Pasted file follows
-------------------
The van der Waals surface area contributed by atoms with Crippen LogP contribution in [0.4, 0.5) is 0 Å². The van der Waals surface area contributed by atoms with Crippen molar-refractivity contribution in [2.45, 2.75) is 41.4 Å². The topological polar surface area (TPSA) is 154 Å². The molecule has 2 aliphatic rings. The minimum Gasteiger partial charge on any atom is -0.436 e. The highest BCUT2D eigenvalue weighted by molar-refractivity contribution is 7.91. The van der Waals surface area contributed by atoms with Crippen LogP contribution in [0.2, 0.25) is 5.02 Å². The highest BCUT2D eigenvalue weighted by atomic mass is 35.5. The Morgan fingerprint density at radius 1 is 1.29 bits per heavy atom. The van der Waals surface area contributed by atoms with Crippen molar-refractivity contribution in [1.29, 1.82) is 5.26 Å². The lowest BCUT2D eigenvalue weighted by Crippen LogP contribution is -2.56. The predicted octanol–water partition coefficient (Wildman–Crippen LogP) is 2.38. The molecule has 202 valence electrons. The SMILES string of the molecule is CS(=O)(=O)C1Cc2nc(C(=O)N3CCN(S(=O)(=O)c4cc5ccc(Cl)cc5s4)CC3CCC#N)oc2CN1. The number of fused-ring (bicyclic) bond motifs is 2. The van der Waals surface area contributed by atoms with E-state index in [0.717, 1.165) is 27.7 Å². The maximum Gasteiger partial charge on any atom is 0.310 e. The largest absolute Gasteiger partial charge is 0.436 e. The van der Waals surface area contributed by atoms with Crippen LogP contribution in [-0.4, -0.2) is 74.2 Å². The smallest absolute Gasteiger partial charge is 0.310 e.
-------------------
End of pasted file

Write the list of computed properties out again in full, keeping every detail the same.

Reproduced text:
The van der Waals surface area contributed by atoms with Crippen LogP contribution in [0.4, 0.5) is 0 Å². The van der Waals surface area contributed by atoms with Crippen molar-refractivity contribution in [2.45, 2.75) is 41.4 Å². The topological polar surface area (TPSA) is 154 Å². The molecule has 2 aliphatic rings. The minimum Gasteiger partial charge on any atom is -0.436 e. The highest BCUT2D eigenvalue weighted by molar-refractivity contribution is 7.91. The van der Waals surface area contributed by atoms with Crippen LogP contribution in [0.2, 0.25) is 5.02 Å². The highest BCUT2D eigenvalue weighted by atomic mass is 35.5. The Morgan fingerprint density at radius 1 is 1.29 bits per heavy atom. The van der Waals surface area contributed by atoms with Crippen molar-refractivity contribution in [1.29, 1.82) is 5.26 Å². The lowest BCUT2D eigenvalue weighted by Crippen LogP contribution is -2.56. The predicted octanol–water partition coefficient (Wildman–Crippen LogP) is 2.38. The molecule has 202 valence electrons. The SMILES string of the molecule is CS(=O)(=O)C1Cc2nc(C(=O)N3CCN(S(=O)(=O)c4cc5ccc(Cl)cc5s4)CC3CCC#N)oc2CN1. The number of fused-ring (bicyclic) bond motifs is 2. The van der Waals surface area contributed by atoms with E-state index in [0.717, 1.165) is 27.7 Å². The maximum Gasteiger partial charge on any atom is 0.310 e. The largest absolute Gasteiger partial charge is 0.436 e. The van der Waals surface area contributed by atoms with Crippen LogP contribution in [-0.4, -0.2) is 74.2 Å². The smallest absolute Gasteiger partial charge is 0.310 e.